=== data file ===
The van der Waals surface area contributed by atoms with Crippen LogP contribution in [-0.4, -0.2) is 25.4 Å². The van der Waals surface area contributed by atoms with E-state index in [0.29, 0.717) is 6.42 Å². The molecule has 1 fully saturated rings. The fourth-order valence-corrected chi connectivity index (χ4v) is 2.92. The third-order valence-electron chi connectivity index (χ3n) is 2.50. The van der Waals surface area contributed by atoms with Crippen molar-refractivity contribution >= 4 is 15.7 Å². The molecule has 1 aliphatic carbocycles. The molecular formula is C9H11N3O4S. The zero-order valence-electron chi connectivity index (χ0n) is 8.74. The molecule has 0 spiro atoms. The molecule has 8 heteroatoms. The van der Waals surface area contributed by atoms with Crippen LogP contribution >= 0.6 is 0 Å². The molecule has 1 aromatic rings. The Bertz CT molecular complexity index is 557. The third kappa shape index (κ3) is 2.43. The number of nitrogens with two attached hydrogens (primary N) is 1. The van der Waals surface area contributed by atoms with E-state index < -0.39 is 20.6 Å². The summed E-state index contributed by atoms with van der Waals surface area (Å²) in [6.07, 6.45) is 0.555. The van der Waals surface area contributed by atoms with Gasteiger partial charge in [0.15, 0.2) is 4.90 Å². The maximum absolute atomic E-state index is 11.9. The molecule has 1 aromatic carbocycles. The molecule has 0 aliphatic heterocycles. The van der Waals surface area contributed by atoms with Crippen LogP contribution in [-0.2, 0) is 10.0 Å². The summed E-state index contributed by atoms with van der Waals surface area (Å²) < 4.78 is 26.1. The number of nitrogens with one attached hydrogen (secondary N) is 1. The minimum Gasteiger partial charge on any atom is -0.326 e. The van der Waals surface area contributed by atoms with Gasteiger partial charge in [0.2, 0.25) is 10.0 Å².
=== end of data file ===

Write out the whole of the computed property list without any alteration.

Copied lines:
The van der Waals surface area contributed by atoms with Crippen LogP contribution in [-0.4, -0.2) is 25.4 Å². The van der Waals surface area contributed by atoms with E-state index in [0.29, 0.717) is 6.42 Å². The molecule has 1 fully saturated rings. The fourth-order valence-corrected chi connectivity index (χ4v) is 2.92. The third-order valence-electron chi connectivity index (χ3n) is 2.50. The van der Waals surface area contributed by atoms with Crippen molar-refractivity contribution >= 4 is 15.7 Å². The molecule has 1 aliphatic carbocycles. The molecular formula is C9H11N3O4S. The zero-order valence-electron chi connectivity index (χ0n) is 8.74. The molecule has 0 spiro atoms. The molecule has 8 heteroatoms. The van der Waals surface area contributed by atoms with Crippen LogP contribution >= 0.6 is 0 Å². The molecule has 1 aromatic rings. The Bertz CT molecular complexity index is 557. The third kappa shape index (κ3) is 2.43. The number of nitrogens with two attached hydrogens (primary N) is 1. The van der Waals surface area contributed by atoms with E-state index < -0.39 is 20.6 Å². The summed E-state index contributed by atoms with van der Waals surface area (Å²) in [6.07, 6.45) is 0.555. The van der Waals surface area contributed by atoms with Gasteiger partial charge in [0.15, 0.2) is 4.90 Å². The maximum absolute atomic E-state index is 11.9. The molecule has 1 aromatic carbocycles. The molecule has 0 aliphatic heterocycles. The van der Waals surface area contributed by atoms with Crippen LogP contribution in [-0.2, 0) is 10.0 Å². The summed E-state index contributed by atoms with van der Waals surface area (Å²) < 4.78 is 26.1. The number of nitrogens with one attached hydrogen (secondary N) is 1. The minimum Gasteiger partial charge on any atom is -0.326 e. The van der Waals surface area contributed by atoms with Gasteiger partial charge in [0.2, 0.25) is 10.0 Å².